The coelacanth is a member of an ancient group of lobe-finned fishes originally thought to have gone extinct during the Late Cretaceous period (approx. 70 million years ago), way back when Tyrannosaurus Rex walked the earth.
That is until, in 1938, it was discovered in a fishing trawler off the coast of South Africa.
In more recent years, researchers from all corners of the world, led by Chris Amemiya from the University of Washington at Seattle, have published the draft genome of the coelacanth.
This achievement allowed the researchers to show that, although coelacanth fins certainly look like they could have evolved into limbs for walking on land, lungfish are more related to tetrapods than coelacanths are. Tetrapods (literally meaning ‘four-footed’) are all the evolutionary results of the first lobe-finned fishes to crawl onto land, including amphibians, reptiles, mammals and birds.
When looking at the genes responsible for an organism’s basic body plan, the researchers were also able to highlight few differences in protein-coding regions of DNA between the coelacanth and other living tetrapods. This means that these crucial regions of DNA have remained remarkably conserved during the vertebrate transition from water to land.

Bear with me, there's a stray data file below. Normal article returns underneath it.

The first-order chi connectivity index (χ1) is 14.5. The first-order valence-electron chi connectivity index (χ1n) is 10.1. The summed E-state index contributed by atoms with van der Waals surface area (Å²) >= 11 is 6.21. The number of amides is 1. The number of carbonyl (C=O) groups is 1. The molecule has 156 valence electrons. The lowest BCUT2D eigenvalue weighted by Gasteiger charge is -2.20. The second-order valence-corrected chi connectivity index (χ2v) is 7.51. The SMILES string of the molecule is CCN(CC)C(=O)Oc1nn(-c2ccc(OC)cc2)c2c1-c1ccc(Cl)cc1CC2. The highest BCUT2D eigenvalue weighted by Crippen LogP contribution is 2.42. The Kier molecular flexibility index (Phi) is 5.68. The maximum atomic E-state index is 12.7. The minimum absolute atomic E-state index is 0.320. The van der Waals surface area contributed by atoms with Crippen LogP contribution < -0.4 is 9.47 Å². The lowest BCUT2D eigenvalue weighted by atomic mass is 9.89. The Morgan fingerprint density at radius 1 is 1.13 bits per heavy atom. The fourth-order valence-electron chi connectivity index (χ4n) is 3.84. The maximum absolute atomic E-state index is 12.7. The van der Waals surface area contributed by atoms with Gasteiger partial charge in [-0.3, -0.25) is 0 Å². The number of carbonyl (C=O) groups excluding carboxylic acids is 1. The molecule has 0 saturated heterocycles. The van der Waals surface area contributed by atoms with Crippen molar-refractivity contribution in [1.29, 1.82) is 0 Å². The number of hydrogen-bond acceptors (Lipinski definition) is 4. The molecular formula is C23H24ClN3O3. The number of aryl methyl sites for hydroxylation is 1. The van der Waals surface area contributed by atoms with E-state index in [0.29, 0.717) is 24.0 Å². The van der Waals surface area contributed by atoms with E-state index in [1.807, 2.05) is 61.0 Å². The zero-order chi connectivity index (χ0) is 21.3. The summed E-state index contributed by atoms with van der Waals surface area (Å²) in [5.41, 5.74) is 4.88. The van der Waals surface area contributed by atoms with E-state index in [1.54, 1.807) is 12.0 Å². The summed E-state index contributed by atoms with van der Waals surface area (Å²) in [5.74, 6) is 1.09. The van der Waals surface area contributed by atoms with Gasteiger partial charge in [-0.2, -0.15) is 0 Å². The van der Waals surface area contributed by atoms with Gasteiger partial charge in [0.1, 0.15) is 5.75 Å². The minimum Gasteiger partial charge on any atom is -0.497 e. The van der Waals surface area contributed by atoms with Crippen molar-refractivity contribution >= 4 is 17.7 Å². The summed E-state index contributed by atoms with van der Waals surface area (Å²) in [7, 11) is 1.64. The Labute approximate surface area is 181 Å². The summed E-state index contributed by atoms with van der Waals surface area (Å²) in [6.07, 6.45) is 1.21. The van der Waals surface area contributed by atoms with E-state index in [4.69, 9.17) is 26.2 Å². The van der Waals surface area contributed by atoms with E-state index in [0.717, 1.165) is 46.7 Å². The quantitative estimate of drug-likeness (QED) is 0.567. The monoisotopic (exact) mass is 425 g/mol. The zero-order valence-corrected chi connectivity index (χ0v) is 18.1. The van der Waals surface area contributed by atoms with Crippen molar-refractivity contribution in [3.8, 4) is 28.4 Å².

Coelacanths are astonishing creatures that have barely changed in millions of years. Curiously, they are evolving significantly slower than most non-mammalian tetrapods, though the plasticity of their genome – how easily it can change in response to environmental factors – is no different to a number of other genomes of different species.
In other words, although the coelacanth genome has the potential to evolve in response to its environment, it hasn’t. It is thought this may simply be due a lack of necessity: the coelacanth has lived in a static habitat with a notable lack of predators over a long period of time, and as the saying goes, ‘if it ain’t broke, don’t fix it.’
- Emily Hardy BSc
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